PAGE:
Pretty sure I will be the least charismatic and animated person there. And I’m a crazy Cuban. So, you know. That’s saying a lot. Love this town. Love these writers. Love you guys. Come see us!


If Topaz Could Talk


(My beloved dog Topaz is about four million years old. No one’s sure just how old, but probably around 18. This is how I imagine her morning monologue goes.)


I’m on the floor. Next to the wall. This is a bed, supposedly. But look at it. Thin and really, just not good. That’s a real bed, right there.

The queen is still asleep in it. How I love her.

James, though. He’s up there. On the bed. He should know dogs aren’t allowed on the bed. I hate him. He is very bad. Very bad. Bad, bad dog.

The queen tries to make me go up there sometimes. She says “Up! Topaz, Up!” I go but I hate it. I feel guilty. See, I learned a long time ago, from someone else. No dogs on the bed! Bad things happen, very bad things.

Dogs, no.

And that James. He is a terrible dog. Just terrible. His tail is too long and he only wags it when he’s mad. The noise he makes isn’t even a dog noise. It’s like he’s dying. Mrwreowr. Whatever!

And those birds he brings home. And mice.

No dog eats mice.

Look how he’s staring at me. Smug, stupid, tiny dog with triangle ears. I think I’ll kill him. Or maybe I’ll just yelp a little and start to whine.

Oh, that did it. The queen is up.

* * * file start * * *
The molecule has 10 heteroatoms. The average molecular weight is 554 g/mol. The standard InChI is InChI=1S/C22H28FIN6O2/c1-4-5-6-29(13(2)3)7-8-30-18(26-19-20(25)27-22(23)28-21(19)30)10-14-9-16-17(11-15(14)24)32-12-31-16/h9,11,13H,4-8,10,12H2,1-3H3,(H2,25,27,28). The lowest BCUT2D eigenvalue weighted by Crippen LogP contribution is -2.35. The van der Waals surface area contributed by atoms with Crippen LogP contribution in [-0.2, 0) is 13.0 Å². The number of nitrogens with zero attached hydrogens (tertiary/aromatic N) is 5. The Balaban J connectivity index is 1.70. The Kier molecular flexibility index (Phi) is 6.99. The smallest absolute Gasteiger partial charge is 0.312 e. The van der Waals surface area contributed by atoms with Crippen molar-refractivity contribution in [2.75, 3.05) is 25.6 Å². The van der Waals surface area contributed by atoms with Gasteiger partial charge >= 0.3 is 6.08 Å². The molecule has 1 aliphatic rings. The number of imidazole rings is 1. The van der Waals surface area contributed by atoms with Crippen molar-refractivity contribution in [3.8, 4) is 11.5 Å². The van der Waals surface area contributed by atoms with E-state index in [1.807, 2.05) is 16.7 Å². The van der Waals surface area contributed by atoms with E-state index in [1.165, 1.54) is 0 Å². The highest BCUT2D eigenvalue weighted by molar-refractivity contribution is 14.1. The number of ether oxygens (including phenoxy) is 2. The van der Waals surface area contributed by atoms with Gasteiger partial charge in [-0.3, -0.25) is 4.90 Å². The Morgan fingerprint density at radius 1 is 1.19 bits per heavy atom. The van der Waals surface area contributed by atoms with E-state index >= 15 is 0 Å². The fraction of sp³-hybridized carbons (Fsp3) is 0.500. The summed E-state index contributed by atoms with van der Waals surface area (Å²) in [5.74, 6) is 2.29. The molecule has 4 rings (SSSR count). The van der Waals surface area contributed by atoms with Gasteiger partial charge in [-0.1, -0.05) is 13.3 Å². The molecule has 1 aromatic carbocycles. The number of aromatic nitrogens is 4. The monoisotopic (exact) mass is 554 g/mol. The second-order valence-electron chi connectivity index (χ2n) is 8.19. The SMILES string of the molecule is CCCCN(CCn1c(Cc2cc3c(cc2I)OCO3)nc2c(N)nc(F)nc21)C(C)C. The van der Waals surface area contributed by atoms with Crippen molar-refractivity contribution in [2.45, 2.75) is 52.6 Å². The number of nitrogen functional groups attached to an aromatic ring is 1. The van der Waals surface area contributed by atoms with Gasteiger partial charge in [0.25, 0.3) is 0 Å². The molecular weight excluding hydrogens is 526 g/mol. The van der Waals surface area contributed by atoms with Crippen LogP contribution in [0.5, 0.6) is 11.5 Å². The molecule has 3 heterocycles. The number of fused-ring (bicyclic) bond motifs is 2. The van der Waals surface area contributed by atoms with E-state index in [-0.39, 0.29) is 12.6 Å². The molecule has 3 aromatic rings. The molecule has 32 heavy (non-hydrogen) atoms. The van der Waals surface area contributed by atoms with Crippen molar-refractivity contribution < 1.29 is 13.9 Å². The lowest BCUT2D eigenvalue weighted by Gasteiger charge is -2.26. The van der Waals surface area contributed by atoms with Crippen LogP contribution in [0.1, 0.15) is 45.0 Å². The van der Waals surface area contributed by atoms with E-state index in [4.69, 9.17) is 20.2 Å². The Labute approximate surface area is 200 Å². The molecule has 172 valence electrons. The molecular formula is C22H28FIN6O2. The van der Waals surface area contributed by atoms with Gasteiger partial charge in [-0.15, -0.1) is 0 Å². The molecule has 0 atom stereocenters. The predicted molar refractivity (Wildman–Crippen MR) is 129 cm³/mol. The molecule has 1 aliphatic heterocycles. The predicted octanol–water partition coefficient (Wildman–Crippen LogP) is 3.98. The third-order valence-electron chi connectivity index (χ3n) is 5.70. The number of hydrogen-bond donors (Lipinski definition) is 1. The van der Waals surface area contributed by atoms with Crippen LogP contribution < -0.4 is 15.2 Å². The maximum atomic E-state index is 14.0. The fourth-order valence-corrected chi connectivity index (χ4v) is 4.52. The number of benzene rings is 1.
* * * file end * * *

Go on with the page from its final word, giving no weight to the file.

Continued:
“Shut up, please,” she tells me. She puts the little dog bed over her head.

James stares at me. Contempt. It goes both ways. I hate him.

Maybe today is the day he will die.

3 Times the Adaptation Was (Way) Better Than the (Chick Lit) Book


If you’re an author with aspirations of seeing your work adapted for film or TV, people love to look at you like you’re a sad puppy. “Oh, but movies are never as good as the book,” they say. But is that really true? Happily, no. There are many cases of exactly the reverse, from Jaws to the entire James Bond assembly. I can think of at least three times in recent history that the screen adaptations of books in my own genre, “commercial women’s fiction,” were significantly better than the books they were derived from.


The 2003 novel, by Lauren Weisberger, was unreadable for me – bloated with passive voice, scarred on every page by cliches. The story beneath the awful writing, however, was good. This happens, sometimes. Good story, atrocious writing. Actually, it happens…a lot. The adaptation by screenwriter Aline Brosh McKenna unraveled Weisberher’s threads, and stitched a great film. Add excellent performances by Meryl Streep and Anne Hathaway, and you get a movie exponentially better than its source material.




Though more readable than THE DEVIL WEARS PRADA, the 1996 novel BRIDGET JONES’S DIARY by Helen Fielding is still a clumsy hunk of prose. The film adaptation, co-written by the author and screenwriters Andrew Davies and Richard Curtis, creates more tension and higher stakes than the book, and an agile performance by Renee Zellweger (it earned her an Oscar nomination) makes the movie soar miles above the book.


Even though NPR, the NY Times and most other guilty-white-liberal media loved the 2009 novel by Kathryn Stockett, I found the “black” voices to be annoyingly stereotypical in that golly-gee-whiz-we-pity-the-coloreds white-privilegey way. All I saw in that book was Stockett, being “generous” to the poor, poor, unidimensional negrahs, who fit Spike Lee’s brilliant “magical negro” paradigm like a dainty white hand in a lacy lady’s glove. The film, however, transcended that claptrap almost entirely because of a defiantly human performance by Viola Davis, who won the Oscar for it. Davis elevated her character beyond the pitiable paper cutout Stockett created, and made her fully a person.